With A Most Horrific Year, Senior Staff Writer Randall Colburn analyzes and reflects on the most critically acclaimed horror movie of every year, starting in 2015 and moving backwards. Spoilers are guaranteed.
Let the Right One In (2008)
Worldwide Gross: $11,227,336
Certified Fresh: 98%
Let the Right One In is a perfect title. I never saw its 2010 remake, Let Me In, because it wasn’t also called Let the Right One In. Let Me In is a fine title in its own right, but it’s not the right title for this story.
Because Let Me In says that this is a story of people who are long for an emotional connection, who are knocking on doors and windows, desperate for entry. The characters of Let the Right One In have no doors nor windows. They have walls. They are encased. Only the right one may enter, because they’ve spent too long letting the wrong ones in.
Sounds familiar, eh?
Let the Right One In sounded familiar, too. Another vampire story? Another vampire love story? About kids, no less? Remember that American audiences were in the throes of Stephanie Meyer’s Twilight book series, the first film adaptation having come out the same year as Let the Right One In (though most Americans never saw it until it hopped overseas in 2009).
Like Twilight, Let the Right One In is a fantasy. It’s just a much, much darker one. Adapted from Swedish writer John Ajvide Lindqvist’s 2004 bestseller, the story follows a bullied 12-year-old boy, Oskar (Kåre Hedebrant), who develops a friendship with Eli (Lina Leandersson), a young girl who moves into his apartment complex in the suburb of Blackeberg, just outside of Stockholm. Eli, as it happens, is a vampire, one who employs an older man, Håkan (Per Ragnar), to kill and procure blood for her. Once Håkan is undone by his own shortcomings, Eli is left on her own, soon depending on the companionship of Oskar, who finds in her the strength to stand up to his tormentors.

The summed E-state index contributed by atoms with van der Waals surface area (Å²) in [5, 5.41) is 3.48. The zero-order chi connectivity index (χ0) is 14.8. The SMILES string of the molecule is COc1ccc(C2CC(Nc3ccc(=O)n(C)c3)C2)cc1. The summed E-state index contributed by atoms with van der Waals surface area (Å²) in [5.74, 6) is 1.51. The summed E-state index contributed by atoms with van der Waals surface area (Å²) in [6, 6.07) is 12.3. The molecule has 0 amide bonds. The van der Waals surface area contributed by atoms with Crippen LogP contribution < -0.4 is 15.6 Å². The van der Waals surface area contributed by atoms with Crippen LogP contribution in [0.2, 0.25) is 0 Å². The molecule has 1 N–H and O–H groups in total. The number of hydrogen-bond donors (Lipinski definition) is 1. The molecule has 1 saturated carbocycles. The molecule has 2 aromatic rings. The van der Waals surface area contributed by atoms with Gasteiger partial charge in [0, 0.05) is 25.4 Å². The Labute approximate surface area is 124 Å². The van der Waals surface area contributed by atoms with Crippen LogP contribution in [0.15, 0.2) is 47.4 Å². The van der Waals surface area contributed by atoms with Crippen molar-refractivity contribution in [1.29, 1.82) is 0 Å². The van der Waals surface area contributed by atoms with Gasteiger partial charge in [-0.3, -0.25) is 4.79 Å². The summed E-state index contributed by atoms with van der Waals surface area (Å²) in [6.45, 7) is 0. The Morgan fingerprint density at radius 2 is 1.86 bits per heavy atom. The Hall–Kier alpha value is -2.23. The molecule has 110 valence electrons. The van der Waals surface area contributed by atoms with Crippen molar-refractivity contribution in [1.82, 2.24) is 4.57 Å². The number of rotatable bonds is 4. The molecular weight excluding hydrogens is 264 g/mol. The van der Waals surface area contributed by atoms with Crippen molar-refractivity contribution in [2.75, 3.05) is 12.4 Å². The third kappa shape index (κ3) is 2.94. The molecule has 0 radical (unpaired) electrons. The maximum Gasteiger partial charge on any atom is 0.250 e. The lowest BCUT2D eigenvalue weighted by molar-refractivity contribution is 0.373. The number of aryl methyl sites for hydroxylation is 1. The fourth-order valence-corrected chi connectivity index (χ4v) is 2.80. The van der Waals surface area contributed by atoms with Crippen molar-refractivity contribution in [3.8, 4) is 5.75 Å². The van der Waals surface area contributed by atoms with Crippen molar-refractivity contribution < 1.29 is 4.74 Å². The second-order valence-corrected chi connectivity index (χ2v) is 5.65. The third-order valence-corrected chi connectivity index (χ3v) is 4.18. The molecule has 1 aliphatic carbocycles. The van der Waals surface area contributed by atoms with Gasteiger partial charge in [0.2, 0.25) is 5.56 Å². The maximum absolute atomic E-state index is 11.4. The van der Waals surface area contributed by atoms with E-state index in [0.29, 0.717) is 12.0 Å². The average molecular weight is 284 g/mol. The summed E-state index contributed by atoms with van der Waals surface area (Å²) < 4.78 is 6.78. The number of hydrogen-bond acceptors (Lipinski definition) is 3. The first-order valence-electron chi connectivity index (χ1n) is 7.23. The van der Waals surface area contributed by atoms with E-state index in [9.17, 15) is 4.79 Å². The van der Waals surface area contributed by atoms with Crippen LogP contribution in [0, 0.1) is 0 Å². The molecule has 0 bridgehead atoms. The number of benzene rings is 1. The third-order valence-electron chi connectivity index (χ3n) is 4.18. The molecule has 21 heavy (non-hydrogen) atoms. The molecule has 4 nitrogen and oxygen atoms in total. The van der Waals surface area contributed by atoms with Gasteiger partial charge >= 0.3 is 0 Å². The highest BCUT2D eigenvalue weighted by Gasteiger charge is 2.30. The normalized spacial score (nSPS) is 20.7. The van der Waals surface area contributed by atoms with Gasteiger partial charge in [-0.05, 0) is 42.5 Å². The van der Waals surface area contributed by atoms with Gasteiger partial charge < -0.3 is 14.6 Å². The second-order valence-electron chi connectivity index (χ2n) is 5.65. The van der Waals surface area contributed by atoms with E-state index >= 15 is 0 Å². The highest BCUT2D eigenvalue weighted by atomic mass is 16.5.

The film is actually quite different from its source material, though that decision was a mutual one between Lindqvist and director Tomas Alfredson. Both of them wanted to toss off some of the book’s darker and more unsavory side plots and curiosities (Håkan, for example, is a pedophile in the book) and focus on the love story that blooms between the two young leads. That made sense for Alfredson, who had little experience with horror and wasn’t interested in creating a pure genre film. “I suppose the strongest elements of fear are the fantasies of the scary things that could happen,” he told IFC back in 2008. “When scary things do happen, you tend not to be so afraid — it’s the fantasy that’s the scariest.”
Let’s hold off on dissecting that comment, as it lends itself to the film’s subterranean themes, and say this: Let the Right One In is scary, both in its fantasies and in what Alfredson calls the “scary things.” Eli’s takedowns of her victims are uncanny in the image of such a diminutive presence tackling and tearing through a fully grown man. Set it against the drab, stony suburb that serves as the film’s setting, and it’s equally unnerving; shadows flood every corner while a gritty, pervasive grayness seems to extend even to the film’s sunniest sequences. The film’s sparsely furnished, off-white-walled apartments and diners signal a community’s lack of character, a reflection of the loneliness that seems to afflict so many of its denizens.